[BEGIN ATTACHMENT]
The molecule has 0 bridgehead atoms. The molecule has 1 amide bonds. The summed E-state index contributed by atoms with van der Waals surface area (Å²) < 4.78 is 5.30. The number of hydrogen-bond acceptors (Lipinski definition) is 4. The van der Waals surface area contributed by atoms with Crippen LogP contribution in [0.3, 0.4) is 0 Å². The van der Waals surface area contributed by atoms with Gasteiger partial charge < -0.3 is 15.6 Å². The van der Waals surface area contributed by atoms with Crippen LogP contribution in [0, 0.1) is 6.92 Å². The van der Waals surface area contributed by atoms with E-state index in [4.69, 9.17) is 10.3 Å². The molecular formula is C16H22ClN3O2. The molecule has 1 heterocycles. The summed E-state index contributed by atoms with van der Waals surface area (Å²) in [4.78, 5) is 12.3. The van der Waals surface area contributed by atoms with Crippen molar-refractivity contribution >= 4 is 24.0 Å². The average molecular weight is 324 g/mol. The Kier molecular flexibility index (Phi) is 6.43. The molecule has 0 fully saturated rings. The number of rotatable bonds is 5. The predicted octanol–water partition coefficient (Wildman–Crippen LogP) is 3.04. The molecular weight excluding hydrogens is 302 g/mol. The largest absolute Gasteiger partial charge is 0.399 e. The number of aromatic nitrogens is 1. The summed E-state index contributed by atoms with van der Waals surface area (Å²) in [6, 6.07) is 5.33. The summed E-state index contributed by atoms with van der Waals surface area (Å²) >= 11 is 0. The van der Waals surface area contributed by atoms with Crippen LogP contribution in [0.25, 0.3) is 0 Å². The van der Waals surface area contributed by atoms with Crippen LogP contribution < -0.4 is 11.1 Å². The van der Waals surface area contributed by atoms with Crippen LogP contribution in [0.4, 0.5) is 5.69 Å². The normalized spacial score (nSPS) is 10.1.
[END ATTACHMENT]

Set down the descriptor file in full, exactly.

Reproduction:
The molecule has 0 bridgehead atoms. The molecule has 1 amide bonds. The summed E-state index contributed by atoms with van der Waals surface area (Å²) < 4.78 is 5.30. The number of hydrogen-bond acceptors (Lipinski definition) is 4. The van der Waals surface area contributed by atoms with Crippen LogP contribution in [0.3, 0.4) is 0 Å². The van der Waals surface area contributed by atoms with Gasteiger partial charge < -0.3 is 15.6 Å². The van der Waals surface area contributed by atoms with Crippen LogP contribution in [0, 0.1) is 6.92 Å². The van der Waals surface area contributed by atoms with E-state index in [4.69, 9.17) is 10.3 Å². The molecular formula is C16H22ClN3O2. The molecule has 1 heterocycles. The summed E-state index contributed by atoms with van der Waals surface area (Å²) in [4.78, 5) is 12.3. The van der Waals surface area contributed by atoms with Crippen molar-refractivity contribution >= 4 is 24.0 Å². The average molecular weight is 324 g/mol. The Kier molecular flexibility index (Phi) is 6.43. The molecule has 0 fully saturated rings. The number of rotatable bonds is 5. The predicted octanol–water partition coefficient (Wildman–Crippen LogP) is 3.04. The molecular weight excluding hydrogens is 302 g/mol. The largest absolute Gasteiger partial charge is 0.399 e. The number of aromatic nitrogens is 1. The summed E-state index contributed by atoms with van der Waals surface area (Å²) in [6, 6.07) is 5.33. The summed E-state index contributed by atoms with van der Waals surface area (Å²) >= 11 is 0. The van der Waals surface area contributed by atoms with Crippen LogP contribution in [0.25, 0.3) is 0 Å². The van der Waals surface area contributed by atoms with Crippen LogP contribution < -0.4 is 11.1 Å². The van der Waals surface area contributed by atoms with Crippen LogP contribution in [0.4, 0.5) is 5.69 Å². The normalized spacial score (nSPS) is 10.1.